Saturday was the beginning of the end in some respects with build, kindi, teaching and sport all finished, and it was a day that promised lots of fun and laughter in the company of our full Fijian families with the kids also back from school.
I was awoken at 8 on Saturday morning, not by the cockerels or the howling wind but by Ellie and Rachel banging on our door telling myself and Tom that everyone was waiting for us for a group breakfast at Ella and Fran’s. Cake for breakfast is certainly a part of the Fijian lifestyle that I will never forget and try to continue at home!
At 9 we went to set up our stalls for the village fun day. We had a coconut shy, a soak the Kavalagi stall, a stall selling cakes, sweets and bracelets and my stall, rugby challenge. If we’d hoped that our cement block carrying days were over we were very much mistaken as 5 piles were needed for the coconut shy and we had to carry enough to make a hole/goal for the rugby ball to be passed into from the various distances.
The cake went incredibly quickly with two of the mothers taking the whole lot within the first 5 minutes and sweets started to shift swiftly too! After some hard marketing we started to attract interest at the other stalls with the villagers especially enjoying throwing buckets of water over various volunteers. We found at the rugby stall that as soon as kids completed it once (passed the ball into the hole from each of the three distances) they kept on coming back as they were getting two sweets for 10 cents every time! Proceedings were wrapped up at around 11.30 as prizes ran out and we were later told that we’d raised $120, so it was a very productive morning in all!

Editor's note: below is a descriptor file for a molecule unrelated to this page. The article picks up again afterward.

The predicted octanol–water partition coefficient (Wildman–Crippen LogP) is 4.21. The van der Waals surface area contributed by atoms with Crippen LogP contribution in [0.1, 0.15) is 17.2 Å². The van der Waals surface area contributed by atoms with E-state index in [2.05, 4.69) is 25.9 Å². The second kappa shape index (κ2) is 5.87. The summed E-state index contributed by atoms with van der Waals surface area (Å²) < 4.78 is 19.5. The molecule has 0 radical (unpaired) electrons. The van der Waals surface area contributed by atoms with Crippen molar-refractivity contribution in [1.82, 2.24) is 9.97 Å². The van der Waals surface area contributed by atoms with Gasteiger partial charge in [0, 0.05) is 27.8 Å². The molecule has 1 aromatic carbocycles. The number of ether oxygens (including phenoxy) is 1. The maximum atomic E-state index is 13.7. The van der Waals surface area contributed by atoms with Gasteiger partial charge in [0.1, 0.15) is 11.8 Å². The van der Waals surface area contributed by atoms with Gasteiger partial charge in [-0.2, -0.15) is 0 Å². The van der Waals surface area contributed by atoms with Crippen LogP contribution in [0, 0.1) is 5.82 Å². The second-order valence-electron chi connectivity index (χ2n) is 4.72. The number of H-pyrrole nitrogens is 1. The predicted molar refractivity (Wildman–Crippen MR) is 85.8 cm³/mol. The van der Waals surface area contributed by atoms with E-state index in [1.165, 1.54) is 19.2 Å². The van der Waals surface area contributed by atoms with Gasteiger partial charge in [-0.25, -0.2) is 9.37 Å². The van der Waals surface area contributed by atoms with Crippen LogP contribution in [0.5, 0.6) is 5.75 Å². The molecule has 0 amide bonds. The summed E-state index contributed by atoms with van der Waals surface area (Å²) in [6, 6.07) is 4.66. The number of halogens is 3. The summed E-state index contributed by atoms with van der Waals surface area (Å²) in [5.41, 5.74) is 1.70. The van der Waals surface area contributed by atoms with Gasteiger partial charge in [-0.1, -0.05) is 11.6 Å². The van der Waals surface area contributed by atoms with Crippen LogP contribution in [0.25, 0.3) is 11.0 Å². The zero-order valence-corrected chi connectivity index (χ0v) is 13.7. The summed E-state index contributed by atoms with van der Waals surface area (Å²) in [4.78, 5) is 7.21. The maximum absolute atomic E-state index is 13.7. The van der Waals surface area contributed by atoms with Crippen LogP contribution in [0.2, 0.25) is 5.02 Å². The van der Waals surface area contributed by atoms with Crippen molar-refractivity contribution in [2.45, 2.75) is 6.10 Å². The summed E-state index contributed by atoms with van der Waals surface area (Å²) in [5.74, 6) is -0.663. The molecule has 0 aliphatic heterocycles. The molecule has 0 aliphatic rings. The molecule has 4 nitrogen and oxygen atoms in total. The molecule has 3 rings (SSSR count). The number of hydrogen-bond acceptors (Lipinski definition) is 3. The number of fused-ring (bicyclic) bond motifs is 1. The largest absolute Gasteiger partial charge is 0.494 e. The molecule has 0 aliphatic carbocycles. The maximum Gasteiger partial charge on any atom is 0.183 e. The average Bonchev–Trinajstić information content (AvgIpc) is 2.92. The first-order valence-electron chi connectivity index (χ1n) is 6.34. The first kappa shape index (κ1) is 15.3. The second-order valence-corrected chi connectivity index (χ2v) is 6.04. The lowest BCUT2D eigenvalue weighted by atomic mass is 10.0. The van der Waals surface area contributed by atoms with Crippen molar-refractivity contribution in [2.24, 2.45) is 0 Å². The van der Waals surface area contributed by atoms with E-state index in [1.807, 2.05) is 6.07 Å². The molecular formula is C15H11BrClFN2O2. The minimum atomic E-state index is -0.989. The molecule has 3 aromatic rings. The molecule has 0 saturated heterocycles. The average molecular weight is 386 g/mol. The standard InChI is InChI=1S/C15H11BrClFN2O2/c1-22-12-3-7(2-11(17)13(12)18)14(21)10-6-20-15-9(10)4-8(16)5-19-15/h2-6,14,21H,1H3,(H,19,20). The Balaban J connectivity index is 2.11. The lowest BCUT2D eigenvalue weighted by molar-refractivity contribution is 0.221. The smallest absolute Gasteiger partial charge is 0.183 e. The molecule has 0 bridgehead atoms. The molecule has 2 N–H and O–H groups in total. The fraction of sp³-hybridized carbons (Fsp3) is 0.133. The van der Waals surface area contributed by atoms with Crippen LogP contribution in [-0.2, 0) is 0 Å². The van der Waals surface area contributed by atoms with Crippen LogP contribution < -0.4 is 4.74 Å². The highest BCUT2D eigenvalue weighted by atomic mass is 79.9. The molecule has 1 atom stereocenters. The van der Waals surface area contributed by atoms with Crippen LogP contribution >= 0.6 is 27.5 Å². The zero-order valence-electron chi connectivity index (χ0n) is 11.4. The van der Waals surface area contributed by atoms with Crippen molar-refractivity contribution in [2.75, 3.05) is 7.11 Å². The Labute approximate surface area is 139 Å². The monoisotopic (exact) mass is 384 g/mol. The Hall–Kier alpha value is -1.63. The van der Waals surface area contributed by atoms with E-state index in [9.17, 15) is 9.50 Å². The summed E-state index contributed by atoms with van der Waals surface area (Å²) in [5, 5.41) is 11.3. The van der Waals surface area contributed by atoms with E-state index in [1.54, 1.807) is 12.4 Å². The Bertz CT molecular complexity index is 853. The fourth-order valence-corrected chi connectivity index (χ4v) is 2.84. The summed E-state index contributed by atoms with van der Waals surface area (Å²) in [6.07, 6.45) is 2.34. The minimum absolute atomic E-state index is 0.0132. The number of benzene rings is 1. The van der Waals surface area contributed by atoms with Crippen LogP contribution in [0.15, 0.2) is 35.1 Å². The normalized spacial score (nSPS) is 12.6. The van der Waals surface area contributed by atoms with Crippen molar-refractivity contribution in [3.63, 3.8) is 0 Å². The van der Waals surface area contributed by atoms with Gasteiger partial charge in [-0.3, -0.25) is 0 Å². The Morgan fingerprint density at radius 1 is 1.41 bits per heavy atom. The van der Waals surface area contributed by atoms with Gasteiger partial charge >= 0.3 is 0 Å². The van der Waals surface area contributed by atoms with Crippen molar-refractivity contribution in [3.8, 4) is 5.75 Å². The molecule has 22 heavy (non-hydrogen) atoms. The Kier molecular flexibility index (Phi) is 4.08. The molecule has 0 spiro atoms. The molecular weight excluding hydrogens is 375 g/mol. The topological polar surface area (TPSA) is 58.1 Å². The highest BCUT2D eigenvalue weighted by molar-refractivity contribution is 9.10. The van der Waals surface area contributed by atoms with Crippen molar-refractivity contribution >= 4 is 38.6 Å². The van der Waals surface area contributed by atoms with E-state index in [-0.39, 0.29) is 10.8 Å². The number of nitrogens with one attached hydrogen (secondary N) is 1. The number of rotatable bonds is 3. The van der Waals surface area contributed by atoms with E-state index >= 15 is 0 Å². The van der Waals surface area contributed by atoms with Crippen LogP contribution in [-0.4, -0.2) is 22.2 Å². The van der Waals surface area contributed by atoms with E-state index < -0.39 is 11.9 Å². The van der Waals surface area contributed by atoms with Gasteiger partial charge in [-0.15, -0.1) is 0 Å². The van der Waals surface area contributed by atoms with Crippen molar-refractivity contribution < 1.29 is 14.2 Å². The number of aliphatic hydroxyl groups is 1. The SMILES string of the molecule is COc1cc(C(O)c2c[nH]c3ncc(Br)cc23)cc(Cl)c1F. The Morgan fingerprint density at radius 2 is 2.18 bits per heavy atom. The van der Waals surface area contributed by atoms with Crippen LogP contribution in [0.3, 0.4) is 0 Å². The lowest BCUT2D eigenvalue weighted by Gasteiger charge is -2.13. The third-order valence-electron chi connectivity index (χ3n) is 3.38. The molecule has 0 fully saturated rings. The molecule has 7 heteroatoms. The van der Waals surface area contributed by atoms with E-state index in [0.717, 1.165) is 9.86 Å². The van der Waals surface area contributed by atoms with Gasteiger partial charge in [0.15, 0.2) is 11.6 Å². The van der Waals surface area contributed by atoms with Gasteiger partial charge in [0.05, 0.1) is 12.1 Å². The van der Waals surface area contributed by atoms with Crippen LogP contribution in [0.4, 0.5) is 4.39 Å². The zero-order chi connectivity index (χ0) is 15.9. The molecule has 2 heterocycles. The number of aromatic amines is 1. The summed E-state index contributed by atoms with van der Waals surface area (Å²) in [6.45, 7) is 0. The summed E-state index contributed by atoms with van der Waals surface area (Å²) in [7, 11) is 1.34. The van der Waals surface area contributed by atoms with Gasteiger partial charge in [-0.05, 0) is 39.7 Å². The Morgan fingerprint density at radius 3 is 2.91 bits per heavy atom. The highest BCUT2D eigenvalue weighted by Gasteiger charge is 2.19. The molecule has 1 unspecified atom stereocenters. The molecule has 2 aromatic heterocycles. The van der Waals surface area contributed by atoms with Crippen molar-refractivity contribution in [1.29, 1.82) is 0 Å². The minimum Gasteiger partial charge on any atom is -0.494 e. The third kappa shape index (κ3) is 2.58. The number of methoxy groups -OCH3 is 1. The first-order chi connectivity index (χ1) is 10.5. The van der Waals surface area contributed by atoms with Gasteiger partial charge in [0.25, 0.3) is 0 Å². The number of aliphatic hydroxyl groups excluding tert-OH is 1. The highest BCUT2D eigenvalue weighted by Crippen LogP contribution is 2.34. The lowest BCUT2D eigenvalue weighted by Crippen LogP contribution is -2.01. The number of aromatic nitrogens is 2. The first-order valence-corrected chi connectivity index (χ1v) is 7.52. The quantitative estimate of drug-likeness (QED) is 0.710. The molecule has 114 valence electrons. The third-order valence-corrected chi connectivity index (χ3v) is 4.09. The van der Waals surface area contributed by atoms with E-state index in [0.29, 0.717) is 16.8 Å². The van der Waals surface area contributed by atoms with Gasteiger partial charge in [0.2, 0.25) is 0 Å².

In the afternoon we had the grand opening of the toilet block. We started off by having a sort of reception in the hall where some words and prayers were said and a few bowls of grog were drunk.
From there we walked up to the toilet block which had been partially covered in some bright cloth and string tied across the front, ready to be cut by the guest of honour, the Ratu (Chief). As the elder female in the Ratu family Rachel number 2 (Grant) was dressed up in traditional Fijian dress and escorted from her house to the toilet block, carrying the scissors on a cushion, by her ‘bodyguards’ Fud and Rob. Before he cut the string, Ratu gave a short speech, which was very humbling and made us realise how much the villagers appreciate something as simple as four toilets.
After the opening we went home to get changed ready to do our meke’s. The girls were dressed in their TP t-shirts and sulus, with the addition of leaves around their wrists, waists and necks, whereas the boys had a lot more flesh on show as we were in just our TP sulus with some leaves around our neck and charcoal ‘paint’ across our faces and torsos.
The girls were up first for their meke, following the leaders’ mum, and some of the girls were even treated to a peck on the cheek from one of the Fijian lads as he applied some talcum powder as a sign of happiness. The boys followed and all we could hear for the next 5 minutes was shrieks of laughter as the locals watched us! We thought we’d finished about five or six times only for the music to restart and for us to hurriedly try and work out what part of the song we were at! All in all it was an amazing day enjoyed by all!